It has been said, “You are, in fact, a mashup of what you choose to let into your life” (Austin Kleon). My life is far from typical, but I’d like to think I’ve chosen my elements well. While most of my friends were on the college ride, my days were split between two worlds: training to become a professional ballet dancer and gaining an education as a graphic designer. My days began in a dance studio and ended my with eyes fixed on a computer screen. I spent five to eight hours a day pushing my body to extremes. I spent almost the same amount of time pushing the limits of design and consistently gaining new eyes for the field of graphic design. I have heard the remarks, “You’re crazy!” far too many times to count. But then again, many great artists were considered a little crazy.
I’ve been training in ballet since age 11. My transition towards graphic design took place when my family began a musical theatre company and I was given the job of interacting with our graphic design intern. I wanted the designer to tell the passion behind the show but it wasn’t coming through. The frustration was acute. In the low budget theater industry, when you can’t get what you want, you do it yourself. So I went to the library, checked out every book I could find on graphic design and taught myself from scratch.
Surprisingly, I found a quick connection to graphic design. I had a background in fine art from high-school, but that wasn’t my fuel, I was driven by my inner performer. In dance, I have to tell a story without words or a voice. Graphic design had a similar perspective. The issues the theatre touches on: discrimination, social injustice, disenfranchisement are all real, yet often lost in publicity through the eyes of their designers. It wasn’t long before I sought an education perusing graphic design as my major and found myself as an online student of the Academy of Art University.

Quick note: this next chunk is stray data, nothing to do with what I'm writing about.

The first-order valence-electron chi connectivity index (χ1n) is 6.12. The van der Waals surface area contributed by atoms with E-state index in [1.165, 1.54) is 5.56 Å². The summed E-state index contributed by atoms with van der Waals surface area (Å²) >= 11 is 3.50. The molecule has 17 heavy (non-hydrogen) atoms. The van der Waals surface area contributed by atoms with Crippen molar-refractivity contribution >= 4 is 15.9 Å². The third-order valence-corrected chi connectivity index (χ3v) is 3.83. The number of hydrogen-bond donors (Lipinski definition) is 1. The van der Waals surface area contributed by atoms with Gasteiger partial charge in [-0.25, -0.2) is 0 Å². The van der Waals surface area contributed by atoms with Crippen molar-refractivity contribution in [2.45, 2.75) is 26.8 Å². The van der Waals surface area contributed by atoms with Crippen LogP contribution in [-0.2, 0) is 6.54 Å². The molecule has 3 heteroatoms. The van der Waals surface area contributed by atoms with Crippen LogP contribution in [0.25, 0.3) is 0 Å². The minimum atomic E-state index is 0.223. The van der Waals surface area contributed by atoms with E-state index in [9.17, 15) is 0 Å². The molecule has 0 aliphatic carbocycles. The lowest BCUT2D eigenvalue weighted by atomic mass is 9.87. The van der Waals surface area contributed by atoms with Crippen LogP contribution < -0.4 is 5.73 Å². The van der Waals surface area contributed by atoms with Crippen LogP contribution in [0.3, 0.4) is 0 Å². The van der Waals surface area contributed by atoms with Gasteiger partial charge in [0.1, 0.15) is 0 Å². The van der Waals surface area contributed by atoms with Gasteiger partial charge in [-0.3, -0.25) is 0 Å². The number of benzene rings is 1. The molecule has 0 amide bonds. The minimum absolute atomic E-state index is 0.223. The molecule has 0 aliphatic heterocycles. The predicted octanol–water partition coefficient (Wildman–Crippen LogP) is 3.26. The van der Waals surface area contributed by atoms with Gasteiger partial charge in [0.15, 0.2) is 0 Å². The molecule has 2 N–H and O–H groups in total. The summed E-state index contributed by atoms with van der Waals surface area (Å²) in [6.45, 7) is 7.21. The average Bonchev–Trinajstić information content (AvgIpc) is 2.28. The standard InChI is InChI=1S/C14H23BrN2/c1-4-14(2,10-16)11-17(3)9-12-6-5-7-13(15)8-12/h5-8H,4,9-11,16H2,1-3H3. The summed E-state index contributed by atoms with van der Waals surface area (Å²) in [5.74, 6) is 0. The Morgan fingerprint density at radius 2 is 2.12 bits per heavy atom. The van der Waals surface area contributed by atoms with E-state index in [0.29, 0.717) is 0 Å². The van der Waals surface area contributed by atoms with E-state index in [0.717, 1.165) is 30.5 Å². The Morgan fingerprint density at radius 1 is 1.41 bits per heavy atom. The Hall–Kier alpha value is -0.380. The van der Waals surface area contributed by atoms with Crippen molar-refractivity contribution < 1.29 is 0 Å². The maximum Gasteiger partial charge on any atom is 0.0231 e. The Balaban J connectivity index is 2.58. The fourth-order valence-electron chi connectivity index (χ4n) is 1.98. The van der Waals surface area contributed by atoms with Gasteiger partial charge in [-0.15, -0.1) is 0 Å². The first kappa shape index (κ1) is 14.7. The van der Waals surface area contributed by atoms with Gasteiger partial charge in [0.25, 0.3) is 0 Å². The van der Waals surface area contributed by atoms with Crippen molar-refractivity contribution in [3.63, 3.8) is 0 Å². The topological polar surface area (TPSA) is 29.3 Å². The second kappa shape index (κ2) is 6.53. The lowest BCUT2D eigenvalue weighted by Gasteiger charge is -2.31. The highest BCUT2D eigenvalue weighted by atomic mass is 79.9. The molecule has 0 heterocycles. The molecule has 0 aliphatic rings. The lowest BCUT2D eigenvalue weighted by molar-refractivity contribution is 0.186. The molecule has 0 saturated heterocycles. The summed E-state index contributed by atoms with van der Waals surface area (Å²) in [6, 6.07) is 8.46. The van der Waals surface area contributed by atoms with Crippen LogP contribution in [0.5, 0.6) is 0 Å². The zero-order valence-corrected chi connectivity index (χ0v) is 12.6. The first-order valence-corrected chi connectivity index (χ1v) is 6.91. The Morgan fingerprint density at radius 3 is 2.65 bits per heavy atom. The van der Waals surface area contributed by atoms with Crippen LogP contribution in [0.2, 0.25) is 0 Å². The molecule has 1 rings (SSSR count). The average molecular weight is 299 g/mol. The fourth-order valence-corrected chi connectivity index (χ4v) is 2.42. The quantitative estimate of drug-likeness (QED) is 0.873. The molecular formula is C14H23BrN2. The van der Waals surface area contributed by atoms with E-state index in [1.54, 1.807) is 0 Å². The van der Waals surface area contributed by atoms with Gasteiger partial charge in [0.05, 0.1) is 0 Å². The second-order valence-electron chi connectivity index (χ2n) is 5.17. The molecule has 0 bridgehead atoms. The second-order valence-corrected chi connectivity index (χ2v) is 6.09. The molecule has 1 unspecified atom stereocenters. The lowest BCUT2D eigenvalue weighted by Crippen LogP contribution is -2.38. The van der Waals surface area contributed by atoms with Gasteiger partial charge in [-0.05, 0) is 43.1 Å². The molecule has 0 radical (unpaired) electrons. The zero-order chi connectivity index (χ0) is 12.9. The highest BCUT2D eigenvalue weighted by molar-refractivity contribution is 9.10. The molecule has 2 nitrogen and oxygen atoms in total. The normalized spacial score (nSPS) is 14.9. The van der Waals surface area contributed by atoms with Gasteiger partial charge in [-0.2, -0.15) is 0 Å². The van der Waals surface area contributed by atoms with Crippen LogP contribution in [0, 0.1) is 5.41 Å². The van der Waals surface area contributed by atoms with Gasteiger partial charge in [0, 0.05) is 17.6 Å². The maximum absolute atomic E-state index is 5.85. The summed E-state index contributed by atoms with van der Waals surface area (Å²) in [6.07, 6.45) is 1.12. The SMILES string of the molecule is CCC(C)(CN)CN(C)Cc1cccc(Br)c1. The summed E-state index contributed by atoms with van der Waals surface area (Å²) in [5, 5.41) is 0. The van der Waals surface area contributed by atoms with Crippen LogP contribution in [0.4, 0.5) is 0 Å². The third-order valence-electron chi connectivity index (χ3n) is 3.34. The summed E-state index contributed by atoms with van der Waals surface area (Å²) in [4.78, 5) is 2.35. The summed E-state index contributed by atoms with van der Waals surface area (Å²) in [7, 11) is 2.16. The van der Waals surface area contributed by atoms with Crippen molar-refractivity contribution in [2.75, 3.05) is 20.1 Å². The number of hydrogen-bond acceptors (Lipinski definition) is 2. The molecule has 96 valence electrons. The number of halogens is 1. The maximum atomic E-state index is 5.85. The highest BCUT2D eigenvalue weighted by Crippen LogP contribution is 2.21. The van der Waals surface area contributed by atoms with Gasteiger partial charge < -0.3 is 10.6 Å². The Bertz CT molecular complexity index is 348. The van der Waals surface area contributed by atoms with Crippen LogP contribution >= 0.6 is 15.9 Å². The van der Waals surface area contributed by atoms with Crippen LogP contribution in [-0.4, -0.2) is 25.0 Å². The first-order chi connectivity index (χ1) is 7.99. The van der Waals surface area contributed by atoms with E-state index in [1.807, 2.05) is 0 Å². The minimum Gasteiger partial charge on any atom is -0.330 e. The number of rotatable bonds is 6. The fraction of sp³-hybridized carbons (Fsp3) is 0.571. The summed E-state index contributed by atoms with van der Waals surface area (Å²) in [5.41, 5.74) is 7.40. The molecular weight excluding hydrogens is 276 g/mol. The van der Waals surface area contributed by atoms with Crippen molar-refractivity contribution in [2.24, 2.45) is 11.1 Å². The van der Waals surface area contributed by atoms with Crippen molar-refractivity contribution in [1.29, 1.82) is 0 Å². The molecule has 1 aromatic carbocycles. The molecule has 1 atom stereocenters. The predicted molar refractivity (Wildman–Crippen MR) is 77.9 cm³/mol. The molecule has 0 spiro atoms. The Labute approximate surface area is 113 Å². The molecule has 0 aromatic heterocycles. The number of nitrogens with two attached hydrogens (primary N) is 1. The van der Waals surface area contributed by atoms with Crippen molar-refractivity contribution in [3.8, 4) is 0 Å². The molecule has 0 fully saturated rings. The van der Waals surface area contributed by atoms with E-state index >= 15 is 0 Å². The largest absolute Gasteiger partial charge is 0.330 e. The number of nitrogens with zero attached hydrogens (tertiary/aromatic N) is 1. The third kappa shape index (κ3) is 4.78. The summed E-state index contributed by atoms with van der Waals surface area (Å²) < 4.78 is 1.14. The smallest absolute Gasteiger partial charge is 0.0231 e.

This generation calls for a new breed of designers. It’s no secret; the arts are suffering economically, but even more so in visual identity. The performing arts have a unique platform to profoundly affect our culture, but without the graphics how will their voice be heard? My vision is to give the performing arts a strong voice through design. It has been said that a chain is only a strong as its weakest link. Right now that link is graphic design. This is my mission, to empower the arts as a multifaceted artist through graphic design.